“THE MOST DANGEROUS YEAR”— Families Fighting Legislation

“The Most Dangerous Year”

Families Fighting Legislation

Amos Lassen

With anti-transgender bathroom bills sweeping across the nation, The Human Rights Campaign called 2016 the most  in 2016. It became quite a dangerous year for transgender Americans. Filmmaker Vlada Knowlton captured the ensuing civil rights battle from the perspective of a group of embattled parents – including herself and her husband who are parents of a young trans girl and are fighting to protect their children from discriminatory laws in their home state. While Knowlton passionately follows the story of anti-transgender legislation, the real heart of the film is in the stories of the families who accept and support their kids for who they are. This is a very important documentary with a focus on families fighting against anti-transgender rights legislation.

Director Knowlton’s  youngest daughter was five years old upon coming out but started showing signs of being transgender two years earlier.  The director states in the film that “it was a terrifying time for us.”  It was quite a struggle to accept the child’s gender identity and the next year proved to be even worse.

In addition to their daughter, the film follows four other families— the Trainer, Mitchell, Kelly, and Blakefield families.  All of them have a transgender son or daughter.  By focusing on the children, Knowlton is able to show how vulnerable LGBTQ youth can be.

Washington was one of many states dealing with bathroom bills or ballot initiatives in state legislatures.  They had a total of six bills filed but only SB 7443 stood the best chance of reaching the floor for a vote.  Because Washington is an initiative state so the government requires 300,000 signatures before an initiative can land on the ballot.  Just Want Privacy, an, anti-transgender organization worked to prevent transgender people, especially students, from using the bathroom aligning with their gender identity.  The town hall events got ugly with the amount of protesters espousing their viewpoints.

The discussion of transgender people and how we’re perceived must include the medical community.  We hear from Drs. Kevin Hatfield and Johanna Olsen-Kennedy who push that being trans is not a mental illness and one’s gender identity is in the brain. 

Knowlton’s film comes from a place of great personal vulnerability, truth, and conviction. In 2015, she and her husband were coming to terms with their 5-year-old child’s transgender identity. Only a handful of months later, in 2016, a number of initiatives and political power plays would result in a push to rescind transgender rights laws and policies that the State of Washington had put in place in 2006.

Over the course of 90-plus minutes, Knowlton somehow finds a way to share her story, step back from the personal connection to the film she’s making, and present an engaging, factual, and galvanizing look at the myths, dangerous lies and misrepresentations that have bolstered a bustling and increasingly troublesome anti-trans movement since progress had been made towards equality for transgender individuals.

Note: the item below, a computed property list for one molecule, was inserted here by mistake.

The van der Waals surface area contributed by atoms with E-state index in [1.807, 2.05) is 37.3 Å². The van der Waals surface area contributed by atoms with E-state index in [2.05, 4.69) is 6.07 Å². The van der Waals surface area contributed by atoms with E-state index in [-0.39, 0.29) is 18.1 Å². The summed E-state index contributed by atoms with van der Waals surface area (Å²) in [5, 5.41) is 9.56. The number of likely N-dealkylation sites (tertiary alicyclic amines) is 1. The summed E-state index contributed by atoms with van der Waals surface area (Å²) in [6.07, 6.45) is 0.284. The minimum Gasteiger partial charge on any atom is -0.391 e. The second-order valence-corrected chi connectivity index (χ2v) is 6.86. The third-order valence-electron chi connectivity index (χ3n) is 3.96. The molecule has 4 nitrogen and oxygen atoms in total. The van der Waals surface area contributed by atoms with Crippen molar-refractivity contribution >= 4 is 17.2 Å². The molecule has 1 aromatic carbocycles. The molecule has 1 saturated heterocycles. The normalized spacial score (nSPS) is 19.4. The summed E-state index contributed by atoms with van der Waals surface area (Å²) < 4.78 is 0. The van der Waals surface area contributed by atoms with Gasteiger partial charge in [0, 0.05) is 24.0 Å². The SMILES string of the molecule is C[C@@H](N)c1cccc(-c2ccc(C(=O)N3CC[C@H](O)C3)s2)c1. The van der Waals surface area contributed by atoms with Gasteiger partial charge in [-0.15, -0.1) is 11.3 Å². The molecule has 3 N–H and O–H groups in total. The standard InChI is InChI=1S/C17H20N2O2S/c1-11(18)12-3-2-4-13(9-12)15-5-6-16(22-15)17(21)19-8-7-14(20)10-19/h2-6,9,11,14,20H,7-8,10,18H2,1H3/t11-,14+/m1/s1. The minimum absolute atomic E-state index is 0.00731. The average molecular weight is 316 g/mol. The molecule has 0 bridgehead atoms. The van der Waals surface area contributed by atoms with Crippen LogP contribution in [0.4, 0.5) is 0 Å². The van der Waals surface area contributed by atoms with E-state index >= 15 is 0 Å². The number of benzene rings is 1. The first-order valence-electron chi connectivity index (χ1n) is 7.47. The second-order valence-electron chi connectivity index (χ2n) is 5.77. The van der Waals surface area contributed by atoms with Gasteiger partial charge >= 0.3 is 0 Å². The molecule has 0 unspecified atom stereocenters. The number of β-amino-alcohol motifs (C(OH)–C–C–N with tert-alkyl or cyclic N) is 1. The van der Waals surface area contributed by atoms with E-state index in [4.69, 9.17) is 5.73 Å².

At the heart of the film is Aidan Key, the founder of Gender Diversity, a Seattle-based advocacy and support group for transgender individuals, with an emphasis on transgender youth. Key spends significant time working with public school districts, helping break down the misconceptions around understanding transgender identity and assisting with tools that steer districts toward integration and acceptance. The Knowltons got to know Key in 2015, when they went to Gender Diversity to find resources for their daughter Annabelle. Upon learning of Knowlton’s status as a documentarian, he sought her help in what he knew was emerging on the horizon in 2016.

A number of families share their stories and Knowlton weaves them into the tapestry of a narrative that simply asks for calm and level-headedness from its viewers. In what is supposedly one of the most liberal states in the union, Washington state, anti-trans legislation in the form of State Senate Bill 6443, and two subsequent ballot initiatives, gained traction. Chief among the supporters of these anti-trans drives, Joseph Backholm, founder of something called the Family Policy Institute of Washington.

Though Knowlton could treat Backholm with disdain and mockery, she doesn’t and her message is firm, her focus sharp and she keeps her points succinct and on point. Systematically, she demystifies debunks the always shocking arguments that transgender individuals are simply pretending, or that they have mental illness, are simply making a choice, or somehow have malicious or abhorrent intentions in presenting the way they do. She shows the always significant distinction that sexual preference and gender identity are two completely separate things that have nothing to do with one another. Knowlton has little choice but to use the science to silence a dangerous rhetoric that can seemingly emerge at any moment.

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